Raising the Boiling Point

"We boil at different degrees," Emerson once commented. Ralph Waldo Emerson, "Eloquence"; What is our individual boiling point, if any? Does it take a great deal of provocation to anger us, or does it take very little? Whether our boiling point is apparently high or low, we need to pray to realize and demonstrate our God-bestowed stability. This will keep us from responding badly to challenging circumstances.

Even trifles, sometimes, may make us seethe with anger and boil over on our surroundings. And what is accomplished? Eventually, just a big cleanup! One has to mop up the mess, wipe off innocent bystanders who may have been splattered in the overflow, and then clean oneself up, removing the spots caused by volatility of disposition. The time and energy required for all this could have been more gainfully employed in the initial exercise of control over tongue and temper.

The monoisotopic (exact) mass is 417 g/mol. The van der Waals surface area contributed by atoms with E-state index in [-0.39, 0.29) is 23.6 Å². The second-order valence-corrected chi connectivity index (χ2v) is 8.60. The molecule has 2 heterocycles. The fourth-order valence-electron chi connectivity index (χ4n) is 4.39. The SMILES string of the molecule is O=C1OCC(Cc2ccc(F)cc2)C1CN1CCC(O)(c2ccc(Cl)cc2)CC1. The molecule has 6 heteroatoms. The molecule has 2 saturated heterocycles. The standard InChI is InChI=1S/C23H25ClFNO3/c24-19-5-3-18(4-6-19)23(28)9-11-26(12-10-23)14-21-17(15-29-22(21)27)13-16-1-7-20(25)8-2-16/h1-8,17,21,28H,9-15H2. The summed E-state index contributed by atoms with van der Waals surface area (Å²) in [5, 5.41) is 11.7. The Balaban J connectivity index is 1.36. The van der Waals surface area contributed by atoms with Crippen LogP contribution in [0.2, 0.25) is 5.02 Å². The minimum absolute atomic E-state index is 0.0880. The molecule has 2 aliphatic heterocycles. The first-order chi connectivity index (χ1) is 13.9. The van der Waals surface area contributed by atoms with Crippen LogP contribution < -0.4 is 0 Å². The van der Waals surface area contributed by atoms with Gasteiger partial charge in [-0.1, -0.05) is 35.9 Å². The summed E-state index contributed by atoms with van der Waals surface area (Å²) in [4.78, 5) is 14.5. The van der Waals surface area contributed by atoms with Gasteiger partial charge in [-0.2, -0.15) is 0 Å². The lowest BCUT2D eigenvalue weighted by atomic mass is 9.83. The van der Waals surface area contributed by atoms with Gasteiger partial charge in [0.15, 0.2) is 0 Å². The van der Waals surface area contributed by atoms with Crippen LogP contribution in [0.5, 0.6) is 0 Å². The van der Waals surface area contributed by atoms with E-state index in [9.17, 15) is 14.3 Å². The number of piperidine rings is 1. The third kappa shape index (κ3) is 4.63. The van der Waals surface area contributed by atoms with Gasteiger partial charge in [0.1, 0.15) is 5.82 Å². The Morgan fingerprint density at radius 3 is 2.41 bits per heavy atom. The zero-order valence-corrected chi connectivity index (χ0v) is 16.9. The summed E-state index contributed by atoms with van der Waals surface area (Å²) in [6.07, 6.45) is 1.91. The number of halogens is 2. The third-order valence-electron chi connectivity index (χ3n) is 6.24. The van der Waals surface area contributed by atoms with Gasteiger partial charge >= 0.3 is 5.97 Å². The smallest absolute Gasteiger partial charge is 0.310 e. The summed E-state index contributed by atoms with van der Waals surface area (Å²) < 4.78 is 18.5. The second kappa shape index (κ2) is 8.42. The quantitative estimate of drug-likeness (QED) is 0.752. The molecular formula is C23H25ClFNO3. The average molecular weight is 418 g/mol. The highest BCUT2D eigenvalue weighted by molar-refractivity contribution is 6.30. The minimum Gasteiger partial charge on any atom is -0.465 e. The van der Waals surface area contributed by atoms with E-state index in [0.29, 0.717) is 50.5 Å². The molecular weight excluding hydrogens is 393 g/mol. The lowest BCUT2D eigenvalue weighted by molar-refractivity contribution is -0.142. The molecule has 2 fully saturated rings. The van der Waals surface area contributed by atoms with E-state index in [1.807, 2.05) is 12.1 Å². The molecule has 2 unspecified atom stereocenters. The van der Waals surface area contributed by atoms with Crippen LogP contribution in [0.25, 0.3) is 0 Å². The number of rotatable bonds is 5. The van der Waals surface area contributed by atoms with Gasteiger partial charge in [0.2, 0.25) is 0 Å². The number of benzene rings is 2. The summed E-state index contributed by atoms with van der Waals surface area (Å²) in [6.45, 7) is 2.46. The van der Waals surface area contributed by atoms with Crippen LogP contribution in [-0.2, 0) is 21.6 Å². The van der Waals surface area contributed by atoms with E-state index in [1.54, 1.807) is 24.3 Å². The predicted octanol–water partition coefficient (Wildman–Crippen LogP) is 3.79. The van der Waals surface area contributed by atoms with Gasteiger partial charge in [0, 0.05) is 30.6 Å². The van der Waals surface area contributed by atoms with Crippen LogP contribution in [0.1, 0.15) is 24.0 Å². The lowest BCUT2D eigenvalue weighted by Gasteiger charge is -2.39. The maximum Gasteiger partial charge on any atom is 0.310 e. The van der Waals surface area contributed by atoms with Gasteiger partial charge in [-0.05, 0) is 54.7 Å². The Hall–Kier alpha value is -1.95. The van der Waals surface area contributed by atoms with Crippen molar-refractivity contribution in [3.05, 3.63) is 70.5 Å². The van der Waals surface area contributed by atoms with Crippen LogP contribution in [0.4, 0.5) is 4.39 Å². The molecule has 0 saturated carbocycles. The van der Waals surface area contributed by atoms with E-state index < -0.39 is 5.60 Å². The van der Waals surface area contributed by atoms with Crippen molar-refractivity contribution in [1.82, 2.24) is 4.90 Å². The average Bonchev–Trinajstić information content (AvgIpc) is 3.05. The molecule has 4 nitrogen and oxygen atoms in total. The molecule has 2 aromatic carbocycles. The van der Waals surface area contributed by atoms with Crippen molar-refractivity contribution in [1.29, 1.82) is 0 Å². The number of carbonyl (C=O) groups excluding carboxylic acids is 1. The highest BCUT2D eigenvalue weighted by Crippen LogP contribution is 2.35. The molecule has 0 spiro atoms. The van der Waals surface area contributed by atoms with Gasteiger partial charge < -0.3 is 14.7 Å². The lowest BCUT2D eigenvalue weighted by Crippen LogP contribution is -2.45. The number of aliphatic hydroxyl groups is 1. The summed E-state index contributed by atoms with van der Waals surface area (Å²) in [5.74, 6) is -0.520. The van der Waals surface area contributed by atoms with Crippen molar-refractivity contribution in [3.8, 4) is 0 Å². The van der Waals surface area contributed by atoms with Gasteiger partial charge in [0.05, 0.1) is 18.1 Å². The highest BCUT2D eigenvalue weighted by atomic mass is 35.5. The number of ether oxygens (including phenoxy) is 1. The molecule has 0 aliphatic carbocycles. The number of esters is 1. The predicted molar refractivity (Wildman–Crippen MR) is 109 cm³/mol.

From the standpoint of moral maturity a biblical writer stated, "He that is slow to anger is better than the mighty; and he that ruleth his spirit than he that taketh a city." Prov. 16:32; The governing of resentment and hot temper is an evidence of moral and spiritual progress. Christian Science stresses the importance of the discipline of love and wisdom over thought and speech. In a "Message to the Annual Meeting of The Mother Church," Mrs. Eddy says: "Who hath not learned that when alone he has his own thoughts to guard, and when struggling with mankind his temper, and in society his tongue? We also have gained higher heights; have learned that trials lift us to that dignity of Soul which sustains us, and finally conquers them; and that the ordeal refines while it chastens." Miscellaneous Writings, p. 126;

Enjoy 1 free Sentinel article or audio program each month, including content from 1898 to today.

No Basis for Fear
November 9, 1974

We'd love to hear from you!

Easily submit your testimonies, articles, and poems online.